A couple of days ago I was talking to Mustafa, one of our recent National Citizen Service graduates.

He told me how his school was near a Traveller community and that while there were pupils from that community at his school, he had never made friends or mixed much with them.

 EducationMustafa spent his early childhood in East Africa and most of his friends are, like him, of African heritage.

His classmates from the Traveller community “just seemed too different to me,” he told me. “I never really tried to talk to them because I assumed we wouldn’t have anything in common. It was as if ‘why bother when there’s nothing to talk about’,” he said.

And then Mustafa went on The Challenge’s NCS programme with young people from the Traveller community.

“It was towards the end of the second week when we were staying in university accommodation. I needed to do the dishes and me and another boy, who was from the Traveller community, just got on with washing up together. We found out we had a shared interest in films and in particular anime – a type of Japanese animation. After that, I was like ‘what have I been doing avoiding these people – they’re like me’.”

When Mustafa returned to school after NCS, he asked himself what he could do about what he saw was a pointless divide between his friends and his classmates from the Traveller community.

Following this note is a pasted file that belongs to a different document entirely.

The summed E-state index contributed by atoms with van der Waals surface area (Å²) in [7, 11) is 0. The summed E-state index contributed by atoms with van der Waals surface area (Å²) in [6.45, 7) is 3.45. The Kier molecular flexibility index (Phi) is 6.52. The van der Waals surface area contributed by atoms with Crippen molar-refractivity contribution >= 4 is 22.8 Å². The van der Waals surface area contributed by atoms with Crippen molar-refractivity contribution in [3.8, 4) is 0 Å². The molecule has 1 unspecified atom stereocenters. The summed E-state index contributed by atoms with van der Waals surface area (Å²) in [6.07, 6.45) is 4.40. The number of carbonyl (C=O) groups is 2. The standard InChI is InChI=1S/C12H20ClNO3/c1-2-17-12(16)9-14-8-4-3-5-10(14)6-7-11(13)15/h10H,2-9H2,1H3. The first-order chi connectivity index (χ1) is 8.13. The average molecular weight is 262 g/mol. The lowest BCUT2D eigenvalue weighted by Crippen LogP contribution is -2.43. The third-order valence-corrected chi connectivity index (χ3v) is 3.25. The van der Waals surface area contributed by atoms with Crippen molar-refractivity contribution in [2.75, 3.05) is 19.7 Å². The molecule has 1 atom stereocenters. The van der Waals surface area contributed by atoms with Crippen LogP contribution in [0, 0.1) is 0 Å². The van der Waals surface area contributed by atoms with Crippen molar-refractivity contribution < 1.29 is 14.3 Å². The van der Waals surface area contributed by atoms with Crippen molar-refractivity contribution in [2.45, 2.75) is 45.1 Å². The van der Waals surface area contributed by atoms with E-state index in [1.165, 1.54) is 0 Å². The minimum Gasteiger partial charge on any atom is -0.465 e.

“At school I play a lot of basketball and the teams are generally made up of my friends or people like me. I invited pupils from the Traveller community to play and now we often play together. I also went to where the Traveller community lives with my school and I started to understand more about the culture. It started to make much more sense to me.”

My conversation with Mustafa reminded me of what Brendan Cox recently said when asked how he’d like his murdered wife, the MP Jo Cox, to be remembered:

“I’d like her to be remembered the way she was really … As someone who when confronted with a problem, asked ‘what can I do?’ And if we do that, we make our country a better place to live,” Brendan told interviewer Owen Jones.

At The Challenge, we have our work cut out in trying to fulfil our aim of creating a society where there is understanding and appreciation of each other’s differences. It can seem a daunting task when we read that our schools are among the most segregated in the world and that in Britain we are less likely to trust our neighbours than anywhere else in Europe. It becomes all the more overwhelming when we wake up, as we did this week, to hear of the deeply shocking and tragic terror attack in Manchester.

But it was precisely this question – ‘what can I do’ – that led to the creation of our organisation. In 2009, some of the future founders of The Challenge saw that even though Britain was becoming more diverse by income, age and ethnicity, too few of us were friends with people from different backgrounds. Later that year, they ran a summer programme that widened the friendship circles of 158 teenagers. Now it touches the lives of tens of thousands of young people many of whom, are, like Mustafa, asking ‘what can I do?’.

Jessica Shepherd, Head of Communications and Campaigns at The Challenge